"It's obviously okay to write psychedelic wrestling albums, that's much more dignified! Sarah [Nixey] and John [Moore] really wanted to do their solo stuff, rather than be a group, so it was better that we called it quits."
Watch Black Box Recorder perform 'The Facts of Life' on Top of the Pops below:
Do you listen to the stuff your ex-Britpop contemporaries are doing now - like Liam or Noel Gallagher?
"Nah. No, I've never heard an Oasis album all the way through. I don't think I've ever heard a Blur album. Maybe the Modern Life one, I remember that was pretty good at the time. But nothing else. It was so off my radar. I was in a weird way meant to be opposed to it but really it had nothing to do with me."
Were you being tongue-in-cheek when you said you liked The X Factor?
"Not really, no. I don't mind that kind of high art and low entertainment. I'm fine with it. I keep on saying it, and I'm not the first person to say it, but it's the stuff in the middle that's the irritation. Anything that's been lauded by The Guardian is probably what would irritate me most."
Some younger musicians hate the show and say it cheapens music - do you think Simon Cowell has a bad effect on pop?
"No more than anyone else, really. You can see him as the Satanic entrepreneur of light entertainment, but there are plenty of others. The music press has long gone along with the myth that somehow the independent labels are noble and are fighting a good fight.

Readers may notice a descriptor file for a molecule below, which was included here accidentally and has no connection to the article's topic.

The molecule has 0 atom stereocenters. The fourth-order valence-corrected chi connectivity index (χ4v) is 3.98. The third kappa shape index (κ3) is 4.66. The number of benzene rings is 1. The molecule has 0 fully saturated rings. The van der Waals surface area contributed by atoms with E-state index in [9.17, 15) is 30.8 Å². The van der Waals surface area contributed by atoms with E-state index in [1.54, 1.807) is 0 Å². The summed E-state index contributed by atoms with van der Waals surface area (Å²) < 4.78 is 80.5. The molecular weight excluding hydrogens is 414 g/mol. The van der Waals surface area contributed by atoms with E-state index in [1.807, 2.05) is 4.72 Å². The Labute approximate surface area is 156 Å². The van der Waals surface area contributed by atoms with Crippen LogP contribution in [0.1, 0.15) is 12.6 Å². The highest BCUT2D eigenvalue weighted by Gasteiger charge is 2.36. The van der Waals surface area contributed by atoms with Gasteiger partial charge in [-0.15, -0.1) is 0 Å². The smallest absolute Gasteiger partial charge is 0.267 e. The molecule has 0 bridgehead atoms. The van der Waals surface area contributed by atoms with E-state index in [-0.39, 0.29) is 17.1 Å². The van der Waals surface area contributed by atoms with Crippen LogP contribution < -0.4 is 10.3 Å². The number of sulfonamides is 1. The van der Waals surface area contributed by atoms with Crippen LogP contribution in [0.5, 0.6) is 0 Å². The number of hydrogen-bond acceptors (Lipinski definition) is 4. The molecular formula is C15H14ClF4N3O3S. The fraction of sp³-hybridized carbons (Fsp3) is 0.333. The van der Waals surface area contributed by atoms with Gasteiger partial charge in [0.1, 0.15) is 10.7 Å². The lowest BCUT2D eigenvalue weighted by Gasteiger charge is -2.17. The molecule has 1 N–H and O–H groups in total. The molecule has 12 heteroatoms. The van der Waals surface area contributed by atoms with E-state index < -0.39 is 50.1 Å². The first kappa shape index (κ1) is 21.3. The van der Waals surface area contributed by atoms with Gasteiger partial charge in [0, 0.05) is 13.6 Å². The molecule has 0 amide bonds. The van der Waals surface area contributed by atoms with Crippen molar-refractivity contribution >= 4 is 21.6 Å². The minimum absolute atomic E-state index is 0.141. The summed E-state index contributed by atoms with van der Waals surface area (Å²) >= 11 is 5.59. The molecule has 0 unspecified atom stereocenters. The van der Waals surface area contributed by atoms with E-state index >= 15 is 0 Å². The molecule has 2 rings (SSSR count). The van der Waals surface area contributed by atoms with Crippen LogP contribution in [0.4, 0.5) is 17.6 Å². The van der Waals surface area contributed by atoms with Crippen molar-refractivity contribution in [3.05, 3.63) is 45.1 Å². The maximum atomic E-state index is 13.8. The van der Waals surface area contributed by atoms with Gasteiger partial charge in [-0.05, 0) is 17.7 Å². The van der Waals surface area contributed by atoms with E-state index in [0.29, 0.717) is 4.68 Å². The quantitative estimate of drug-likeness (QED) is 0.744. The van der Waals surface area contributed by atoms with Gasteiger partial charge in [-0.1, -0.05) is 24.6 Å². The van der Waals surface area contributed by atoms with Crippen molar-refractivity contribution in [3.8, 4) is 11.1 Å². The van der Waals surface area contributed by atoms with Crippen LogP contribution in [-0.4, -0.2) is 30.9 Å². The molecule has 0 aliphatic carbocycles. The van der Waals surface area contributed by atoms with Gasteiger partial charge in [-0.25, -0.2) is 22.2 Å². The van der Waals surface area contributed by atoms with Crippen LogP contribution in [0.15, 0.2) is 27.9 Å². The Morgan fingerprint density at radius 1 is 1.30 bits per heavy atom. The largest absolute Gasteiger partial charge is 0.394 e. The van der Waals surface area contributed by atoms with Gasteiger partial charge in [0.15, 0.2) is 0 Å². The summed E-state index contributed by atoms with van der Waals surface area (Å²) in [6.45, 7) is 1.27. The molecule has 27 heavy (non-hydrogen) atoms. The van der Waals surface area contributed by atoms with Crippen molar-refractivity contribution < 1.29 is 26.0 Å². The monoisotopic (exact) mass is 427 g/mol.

"I think most people who have had any long-term relationships with independent labels would have a good laugh at that. It is the music business - it's full of arseholes, that's all you need to know!"
Lady GaGa seems to be the only modern pop superstar who can cross all boundaries - what do you think of her whole shtick?
"Better off asking Q magazine. They seem to have an enforced smile about Lady GaGa that I don't believe for one minute."
Do you think they're putting it on?
"It's not that anyone's putting it on - it's what it takes to sell a magazine. It's someone who sells records and it's better to pretend you like them! It's all smoke and mirrors. I don't know, it's all somewhat disingenuous."
Watch The Auteurs perform 'The Rubettes' below:
The Channel 4 News culture editor said the Mercury Prize judges were trying to be cool by picking PJ Harvey - what do you think?
"I don't know. I know absolutely f**k all about the Mercury Prize these days. I'm a 43-year-old man in a psychedelic haze about old wrestlers. What the f**k do I care about the Mercury Prize?"
You've got this reputation for being misanthrope, but you seem perfectly amiable! How much of it is you playing a character and how much is it just what people write?
"Obviously a book like Bad Vibes I revved up the misanthrope angle a bit but I do wonder if people actually know what misanthrope means. Misanthrope means to hate everything. Even in Bad Vibes it's clear that I don't hate everything.
"It's just becomes a slightly lazy cliché. I don't go down the road and buy a pint of milk misanthropically in the morning! I might in my time have said some not-so positive words about a few indie bands, but that doesn't actually make me a misanthrope."
Nine and a Half Psychedelic Meditations on British Wrestling of the 1970s and early '80s is released digitally via Plastic Fantastic on October 10. A physical release follows in November